The UK is supposed to be leaving the European Union on Friday 29th March. However, despite the short time frame, everything still seems relatively murky in terms of a final decision. If Theresa May fails to win Parliament over with her revised withdrawal agreement there will be another vote. This will allow Members of Parliament to vote to leave the EU without a deal – this is known as a no deal Brexit.
Many people are understandably worried as the outcome of no deal Brexit. The media has been rife with hearsay and many people are left confused as to what this would mean for nationals and expats alike. We shine a light on some of the areas that could affect you:
Finances & Insurance
Many UK citizens head to EU countries and are able to use their bank cards. Many banks enable you to use your card overseas without any additional charges. However, the government has warned that this could become more expensive.
Further to this, if a no deal Brexit was to come to fruition, the EHIC card become obsolete. Therefore, those moving or travelling to EU countries would be encouraged to take out private health care insurance to cover them whilst they are away.
Passports & Travel
If you are planning on travelling to the EU following a no deal Brexit the government is instructing that you should have at least six months left on your passport before it expires. You can check if your passport is close to expiry by using an online government tool.
You will not need a visa to stay in EU countries, even following a no deal Brexit, if you are staying for no more than 90 days out of a 180 day stretch. Nothing has been set in stone yet but you might need a visa if you intend for staying longer.
Travel to Cyprus, Romania, Bulgaria and Croatia will be subject to country-specific requirements.
Travel to Ireland would be subject to Common Travel Area measures. This will remain the same after the UK leaves the EU.
If a no deal Brexit is the result, flights between the UK and the EU will continue to operate as per normal. This has been clarified by the Association of British Travel Agents and the UK government.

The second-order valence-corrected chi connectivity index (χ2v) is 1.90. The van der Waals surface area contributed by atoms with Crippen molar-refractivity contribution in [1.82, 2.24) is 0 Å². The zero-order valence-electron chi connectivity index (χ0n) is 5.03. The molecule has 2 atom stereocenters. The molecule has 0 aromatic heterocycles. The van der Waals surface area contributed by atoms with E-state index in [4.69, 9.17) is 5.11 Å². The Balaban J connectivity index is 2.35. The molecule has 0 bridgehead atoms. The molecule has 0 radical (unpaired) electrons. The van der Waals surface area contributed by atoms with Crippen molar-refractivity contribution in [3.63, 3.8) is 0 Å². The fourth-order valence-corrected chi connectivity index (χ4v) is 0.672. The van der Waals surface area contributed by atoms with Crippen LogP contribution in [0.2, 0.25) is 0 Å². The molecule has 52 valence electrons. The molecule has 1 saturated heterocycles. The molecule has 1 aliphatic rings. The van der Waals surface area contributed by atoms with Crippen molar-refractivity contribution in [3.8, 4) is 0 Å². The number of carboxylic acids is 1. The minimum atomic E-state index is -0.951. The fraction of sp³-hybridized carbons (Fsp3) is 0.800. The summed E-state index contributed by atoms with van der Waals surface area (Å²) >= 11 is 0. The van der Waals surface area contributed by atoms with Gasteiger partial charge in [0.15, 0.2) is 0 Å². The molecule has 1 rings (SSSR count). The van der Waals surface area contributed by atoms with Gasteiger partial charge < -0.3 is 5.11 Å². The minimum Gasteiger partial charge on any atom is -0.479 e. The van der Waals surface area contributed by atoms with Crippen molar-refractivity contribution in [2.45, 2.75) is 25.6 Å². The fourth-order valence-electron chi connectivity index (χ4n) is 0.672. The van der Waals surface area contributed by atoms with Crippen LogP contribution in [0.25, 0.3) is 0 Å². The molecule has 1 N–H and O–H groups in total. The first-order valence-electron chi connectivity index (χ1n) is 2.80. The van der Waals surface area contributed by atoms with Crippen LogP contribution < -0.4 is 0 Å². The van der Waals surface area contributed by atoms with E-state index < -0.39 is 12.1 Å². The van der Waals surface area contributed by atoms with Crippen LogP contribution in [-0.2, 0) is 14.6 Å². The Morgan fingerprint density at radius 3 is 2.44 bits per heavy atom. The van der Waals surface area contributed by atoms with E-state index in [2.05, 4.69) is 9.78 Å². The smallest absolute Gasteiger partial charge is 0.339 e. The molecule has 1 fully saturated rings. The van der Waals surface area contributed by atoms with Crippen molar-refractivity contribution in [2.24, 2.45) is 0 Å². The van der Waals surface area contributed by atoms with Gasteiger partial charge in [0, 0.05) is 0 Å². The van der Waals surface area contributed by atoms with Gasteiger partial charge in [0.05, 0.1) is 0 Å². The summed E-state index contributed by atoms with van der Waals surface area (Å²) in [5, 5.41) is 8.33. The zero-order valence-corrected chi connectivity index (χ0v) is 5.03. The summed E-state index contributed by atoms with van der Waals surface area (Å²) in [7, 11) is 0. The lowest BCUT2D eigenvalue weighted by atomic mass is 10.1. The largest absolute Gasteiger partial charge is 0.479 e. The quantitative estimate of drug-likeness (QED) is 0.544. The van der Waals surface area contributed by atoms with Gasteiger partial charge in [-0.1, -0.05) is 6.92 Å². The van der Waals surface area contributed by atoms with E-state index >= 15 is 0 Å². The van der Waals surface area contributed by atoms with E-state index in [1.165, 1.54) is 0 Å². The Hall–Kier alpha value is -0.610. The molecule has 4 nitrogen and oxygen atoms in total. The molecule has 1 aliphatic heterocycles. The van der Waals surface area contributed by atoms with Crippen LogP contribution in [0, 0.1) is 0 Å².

Some government assessors have warned that there may be delays at London St Pancras International railway station for a period of time following a no deal result. However, Eurostar has commented that they would endeavour to have all services running as seamlessly as possible.
Those wishing to drive in EU countries may need to get their hands on an International Driving Permit to enable them to do so.
Cost of Living
A no deal Brexit would likely result in increased import taxes and import/export delays. This in itself could see a rise in product prices. Furthermore, a drop in the pound would exacerbate this further.
Major supermarkets in the UK have echoed this notion; claiming that there could be empty shelves and an increase in your grocery shopping bill. Bank of England governor Mark Carney had mentioned that you could see an extra 10% on top of your normal shopping spend.
Fluctuations in the supply of certain medicines is commonplace in the UK medical industry. However, a no-deal Brexit could make things worse. Pharmacies around the UK have been urging patients to order medications earlier than usual just to give them enough time to fill prescriptions and wait for a supply to come in if needed.
Whilst nothing is yet certain about Brexit there is certainly no harm in preparing for a no-deal Brexit. With breaking news dropping virtually every day now in regards to Theresa May and what should be the imminent departure from the EU only time will tell what the future has in store.